The term ‘scream queen’ is thrown about these days with about as much thought as the term ‘gay icon’. You only have to get your tits out to be a gay icon now, and to be a scream queen it’s pretty much the same.


But what about the ladies that really put the hours in? Tits in or tits out, there’s no shame in the game. But to me a scream queen is somebody who has grafted, who has proudly become a figurehead of the genre and stuck by it through thick and thin. Granted, the queen of horror Jamie Lee Curtis did turn her back on the genre for all those years, but she came crawling back. And when she got back she’d seen the error of her ways. Speak to anyone who’s been to a horror convention and they’ll tell you she does not leave until she’s signed her very last autograph. So her dedication might have arrived late to the party but she made up for it with gusto… So the question is… who is your scream queen?


Over the coming weeks I’ll be compiling my definitive list. And then we’ll podcast about it so all of your responses will be mentioned on air. Whether we agree with them or not will be another matter, and regular listeners should know by now… if we don’t agree, we’re gonna tell ya.

I’ll get the ball rolling with one of my favourite under-rated ladies of horror and that is (drumroll please)


Dee Wallace Stone


She put in the hours with The Hills Have Eyes (1977), The Howling (1981) and Cujo (1983). But before that we got her in The Stepford Wives (1975), another genre favourite.

Married three times, the second marriage to her Howling co-star Christopher Stone (who sadly passed away in the 90s), Dee’s also a mother and, as American as can be, a self help author.

But more importantly she’s an expert screamer, and brought a quality to her roles that was both tough and vulnerable. Cast as the heroine in Cujo, you were with her for every sweaty, tense minute as she tried to keep herself and her toddler son alive when trapped in an overheated car by a St Bernard with rabies. Through blood sweat and tears and finally getting her hands on a gun she took that dog on and won, and you felt every bite she took to do it.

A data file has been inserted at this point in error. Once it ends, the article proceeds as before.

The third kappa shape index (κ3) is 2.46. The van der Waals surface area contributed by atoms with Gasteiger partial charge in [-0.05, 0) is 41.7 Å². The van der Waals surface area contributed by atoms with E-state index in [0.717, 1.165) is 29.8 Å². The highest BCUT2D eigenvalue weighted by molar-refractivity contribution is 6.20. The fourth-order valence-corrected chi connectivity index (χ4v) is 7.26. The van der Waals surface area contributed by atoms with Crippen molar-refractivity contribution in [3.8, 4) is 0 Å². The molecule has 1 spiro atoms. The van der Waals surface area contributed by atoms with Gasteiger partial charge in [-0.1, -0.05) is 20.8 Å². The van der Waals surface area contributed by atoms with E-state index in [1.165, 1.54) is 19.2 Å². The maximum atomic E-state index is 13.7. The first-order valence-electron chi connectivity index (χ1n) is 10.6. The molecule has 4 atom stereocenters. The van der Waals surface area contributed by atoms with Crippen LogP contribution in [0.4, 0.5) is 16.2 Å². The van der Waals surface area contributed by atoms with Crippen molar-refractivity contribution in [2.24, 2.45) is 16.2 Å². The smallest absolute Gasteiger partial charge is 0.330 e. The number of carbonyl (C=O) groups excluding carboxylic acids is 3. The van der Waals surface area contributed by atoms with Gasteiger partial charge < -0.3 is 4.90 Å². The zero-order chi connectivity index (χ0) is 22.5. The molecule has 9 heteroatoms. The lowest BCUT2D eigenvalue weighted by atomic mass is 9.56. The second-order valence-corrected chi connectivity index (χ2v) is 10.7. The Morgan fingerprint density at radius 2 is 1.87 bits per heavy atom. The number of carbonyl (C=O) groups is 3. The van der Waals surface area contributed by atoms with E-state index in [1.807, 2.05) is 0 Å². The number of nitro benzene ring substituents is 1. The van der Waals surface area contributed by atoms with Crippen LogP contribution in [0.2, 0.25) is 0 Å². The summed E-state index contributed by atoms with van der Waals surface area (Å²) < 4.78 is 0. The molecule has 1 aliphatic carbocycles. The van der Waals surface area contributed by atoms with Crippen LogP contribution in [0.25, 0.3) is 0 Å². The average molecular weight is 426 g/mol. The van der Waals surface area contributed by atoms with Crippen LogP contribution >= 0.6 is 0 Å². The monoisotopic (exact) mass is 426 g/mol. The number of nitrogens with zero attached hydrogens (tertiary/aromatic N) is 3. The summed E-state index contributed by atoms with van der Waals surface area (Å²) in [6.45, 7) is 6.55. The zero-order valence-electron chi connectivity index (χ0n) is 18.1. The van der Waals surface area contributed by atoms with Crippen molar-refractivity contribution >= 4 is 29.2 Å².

In The Howling, she could be accused of being a little ‘wet’. A bit weak by comparison to some of the other women in that movie – the roving reporter or the nymphomaniac she-wolf… But that came with the writing. Dee’s performance elevated the part, infusing scenes that could have been drab with emotion, heart and vulnerability. I particularly love her final scene where she transforms into a werewolf on live television, sacrificing herself to expose the truth – that werewolves walk amongst us.


In more recent years she’s done the rounds with cameos in Rob Zombie’s Halloween remake, Lords of Salem, and she also appeared in Ti West’s House of the Devil. Personally nostalgia has a big role to play in the horror ladies I love. Dee Wallace Stone represents the 80s all American mother. Not just for horror fans – she was famously the mother in ET, too. Not to mention Critters, and she appeared all over TV, everywhere from Murder She Wrote to General Hospital.


I’d personally love to see her do more genre work now, and choose better movies than the Rob Zombie misfires. I live in hope. Maybe I should just write her a vehicle.

You can hear more of my love for Dee in this episode of the podcast looking at The Howling, and, hilariously, the Wes Craven misfire ‘Cursed’. It’s a hoot, give us a listen.

Screaming Queenz – The Howling Podcast

Send me your Scream Queen choices on twitter @jonnylarkin.


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